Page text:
Nevada Magazine contract questioned |

Nevada Magazine contract questioned

Geoff Dornan, Appeal Capitol Bureau

The Board of Examiners on Tuesday held off approving Nevada Magazine’s printing contract for next year after questioning why an in-state printer can’t be found.

The $1.2 million contract was about to be awarded to Banta Publications Group in Minnesota when Attorney General Frankie Sue Del Papa asked who was the closest Nevada bidder.

Nevada Magazine Publisher Rich Moreno said later that six companies responded to the proposal. Two of them are in Nevada, “and they were the highest.”

Greg Smith of State Purchasing said a third bidder has a plant in Fernley, but its main offices are in Canada.

Del Papa said the state should favor Nevada companies in awarding such contracts. She said she doesn’t believe there aren’t printers capable of handling the job in Nevada. She pointed to major printing firms in Reno and Fernley. She said major casinos have marketing materials just as fancy as Nevada Magazine printed in the state.

Gov. Kenny Guinn joined Del Papa by agreeing the state should seek Nevada companies first for its contracts unless there is some reason no Nevada firm can handle the work.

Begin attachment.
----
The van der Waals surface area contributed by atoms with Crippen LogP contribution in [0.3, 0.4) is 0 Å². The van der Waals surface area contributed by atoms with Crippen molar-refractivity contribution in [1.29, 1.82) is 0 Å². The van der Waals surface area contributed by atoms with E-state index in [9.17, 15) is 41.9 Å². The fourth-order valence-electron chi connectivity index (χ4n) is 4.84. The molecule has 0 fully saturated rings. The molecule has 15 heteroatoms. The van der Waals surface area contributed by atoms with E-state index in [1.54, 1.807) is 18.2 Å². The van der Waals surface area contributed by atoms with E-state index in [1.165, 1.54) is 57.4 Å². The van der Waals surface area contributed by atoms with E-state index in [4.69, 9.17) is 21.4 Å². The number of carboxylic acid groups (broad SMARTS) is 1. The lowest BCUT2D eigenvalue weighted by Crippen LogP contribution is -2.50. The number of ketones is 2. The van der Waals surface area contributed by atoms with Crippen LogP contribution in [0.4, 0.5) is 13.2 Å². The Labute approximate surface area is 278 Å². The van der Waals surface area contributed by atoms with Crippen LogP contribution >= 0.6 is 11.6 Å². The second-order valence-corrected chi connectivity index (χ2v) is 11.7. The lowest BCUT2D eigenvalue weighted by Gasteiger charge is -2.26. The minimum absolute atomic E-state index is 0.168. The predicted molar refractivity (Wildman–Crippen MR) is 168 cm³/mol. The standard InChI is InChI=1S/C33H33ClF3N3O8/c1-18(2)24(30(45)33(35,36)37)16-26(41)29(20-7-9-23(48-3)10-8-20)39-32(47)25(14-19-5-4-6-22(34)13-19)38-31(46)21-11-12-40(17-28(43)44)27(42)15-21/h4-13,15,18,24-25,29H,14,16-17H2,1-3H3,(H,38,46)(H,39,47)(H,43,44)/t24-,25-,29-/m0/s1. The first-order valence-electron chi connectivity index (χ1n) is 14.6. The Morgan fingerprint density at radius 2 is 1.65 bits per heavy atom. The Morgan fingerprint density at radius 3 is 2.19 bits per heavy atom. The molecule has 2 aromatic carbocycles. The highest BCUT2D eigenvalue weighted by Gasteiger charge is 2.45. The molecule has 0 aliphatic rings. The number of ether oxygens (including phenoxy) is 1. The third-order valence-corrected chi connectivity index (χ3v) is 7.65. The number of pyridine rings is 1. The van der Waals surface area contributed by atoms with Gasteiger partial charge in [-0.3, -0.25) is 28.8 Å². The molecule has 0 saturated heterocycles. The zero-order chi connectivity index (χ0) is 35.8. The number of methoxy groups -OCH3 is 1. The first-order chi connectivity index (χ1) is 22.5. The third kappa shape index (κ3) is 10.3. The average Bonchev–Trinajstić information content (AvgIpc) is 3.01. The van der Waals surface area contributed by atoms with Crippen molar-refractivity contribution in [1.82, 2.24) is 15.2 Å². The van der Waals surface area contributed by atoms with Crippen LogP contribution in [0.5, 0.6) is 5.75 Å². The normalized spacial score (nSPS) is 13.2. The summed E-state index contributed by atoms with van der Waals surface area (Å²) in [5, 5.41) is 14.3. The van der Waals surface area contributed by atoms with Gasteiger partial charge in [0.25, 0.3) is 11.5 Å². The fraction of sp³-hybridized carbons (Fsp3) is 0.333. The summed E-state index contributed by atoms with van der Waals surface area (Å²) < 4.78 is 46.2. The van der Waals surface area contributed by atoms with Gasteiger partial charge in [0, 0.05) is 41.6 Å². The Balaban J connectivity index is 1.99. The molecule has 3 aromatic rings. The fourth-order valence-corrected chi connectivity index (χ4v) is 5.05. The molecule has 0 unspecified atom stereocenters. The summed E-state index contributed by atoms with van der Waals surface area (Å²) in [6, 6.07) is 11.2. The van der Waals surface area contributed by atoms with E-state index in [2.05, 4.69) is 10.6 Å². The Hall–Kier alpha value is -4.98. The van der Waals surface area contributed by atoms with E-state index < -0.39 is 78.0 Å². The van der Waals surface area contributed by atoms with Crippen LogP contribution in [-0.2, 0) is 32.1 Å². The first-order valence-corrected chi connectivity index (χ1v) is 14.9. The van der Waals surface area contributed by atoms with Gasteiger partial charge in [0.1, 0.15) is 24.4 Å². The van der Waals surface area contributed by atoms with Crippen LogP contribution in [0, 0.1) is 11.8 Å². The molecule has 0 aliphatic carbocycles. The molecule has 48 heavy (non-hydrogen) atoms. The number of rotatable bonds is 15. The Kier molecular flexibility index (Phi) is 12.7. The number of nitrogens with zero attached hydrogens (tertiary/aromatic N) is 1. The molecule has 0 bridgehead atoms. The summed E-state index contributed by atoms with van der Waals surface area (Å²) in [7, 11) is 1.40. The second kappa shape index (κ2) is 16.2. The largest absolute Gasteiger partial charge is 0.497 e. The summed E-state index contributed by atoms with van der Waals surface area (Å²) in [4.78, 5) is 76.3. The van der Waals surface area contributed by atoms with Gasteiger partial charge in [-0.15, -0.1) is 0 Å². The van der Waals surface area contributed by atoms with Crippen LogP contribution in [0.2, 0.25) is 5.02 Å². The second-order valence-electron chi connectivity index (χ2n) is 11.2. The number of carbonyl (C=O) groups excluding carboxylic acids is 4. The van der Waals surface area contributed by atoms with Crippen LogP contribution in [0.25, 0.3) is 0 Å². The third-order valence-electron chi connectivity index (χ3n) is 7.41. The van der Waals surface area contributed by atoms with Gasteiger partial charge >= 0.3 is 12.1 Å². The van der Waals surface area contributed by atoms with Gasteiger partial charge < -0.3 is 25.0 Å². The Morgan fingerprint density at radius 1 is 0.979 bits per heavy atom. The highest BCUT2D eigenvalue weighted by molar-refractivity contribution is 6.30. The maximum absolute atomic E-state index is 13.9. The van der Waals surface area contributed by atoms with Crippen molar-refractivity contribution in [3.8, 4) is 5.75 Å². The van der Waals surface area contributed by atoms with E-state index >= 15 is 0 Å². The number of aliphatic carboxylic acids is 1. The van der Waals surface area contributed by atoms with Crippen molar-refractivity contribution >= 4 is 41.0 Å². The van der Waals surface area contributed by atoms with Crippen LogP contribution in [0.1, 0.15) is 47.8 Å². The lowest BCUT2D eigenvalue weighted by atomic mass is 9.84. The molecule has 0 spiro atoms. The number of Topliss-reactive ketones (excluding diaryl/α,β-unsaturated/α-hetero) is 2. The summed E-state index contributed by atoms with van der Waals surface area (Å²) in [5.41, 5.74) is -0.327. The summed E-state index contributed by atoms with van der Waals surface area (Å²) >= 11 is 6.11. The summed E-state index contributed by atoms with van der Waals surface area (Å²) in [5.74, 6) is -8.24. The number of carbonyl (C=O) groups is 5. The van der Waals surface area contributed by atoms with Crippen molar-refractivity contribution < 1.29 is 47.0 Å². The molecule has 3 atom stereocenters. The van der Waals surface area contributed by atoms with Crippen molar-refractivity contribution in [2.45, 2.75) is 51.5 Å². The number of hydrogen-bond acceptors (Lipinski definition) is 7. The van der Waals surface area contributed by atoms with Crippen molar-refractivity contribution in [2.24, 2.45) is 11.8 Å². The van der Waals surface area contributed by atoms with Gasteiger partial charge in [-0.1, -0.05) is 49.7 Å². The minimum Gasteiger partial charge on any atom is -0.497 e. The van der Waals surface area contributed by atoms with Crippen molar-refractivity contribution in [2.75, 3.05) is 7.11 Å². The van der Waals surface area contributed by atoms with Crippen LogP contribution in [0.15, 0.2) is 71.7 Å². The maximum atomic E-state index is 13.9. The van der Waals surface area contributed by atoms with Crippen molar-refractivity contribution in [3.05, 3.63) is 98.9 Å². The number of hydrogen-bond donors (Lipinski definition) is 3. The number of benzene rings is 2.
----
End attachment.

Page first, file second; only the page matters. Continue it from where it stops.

“I’m going to hold this up because I want to be sure we’re doing the right thing,” he said.

Moreno said in an interview after the meeting Banta was selected because it was the lowest bidder and has printed Nevada Magazine for 10 years.

“We run like a business, and we’ve got to go with the low bidder,” he said. “I’ve got to pay payroll and pay bills.”

He said bid documents were sent to 111 printers, 41 of them in Nevada. However, he said, most can’t handle the kind of quality needed and the volume — 80,000 copies of six issues printed each year.

In a separate action, the board — consisting of the governor, attorney general and Secretary of State Dean Heller — approved spending $700,000 to add technology and multipurpose buildings to the new Lincoln County high school.

The state helped the county build the school with a $16 million bond issue. School district officials not only got the job done, they did it with $850,000 left over.

“You got a lot for your money’s worth out there,” Guinn told Lincoln officials.

They asked that the state let the school district spend $700,000 of the amount left over to add a high-tech center and the multipurpose facility.

“That would complete the facility,” said Guinn.

The vote was unanimous.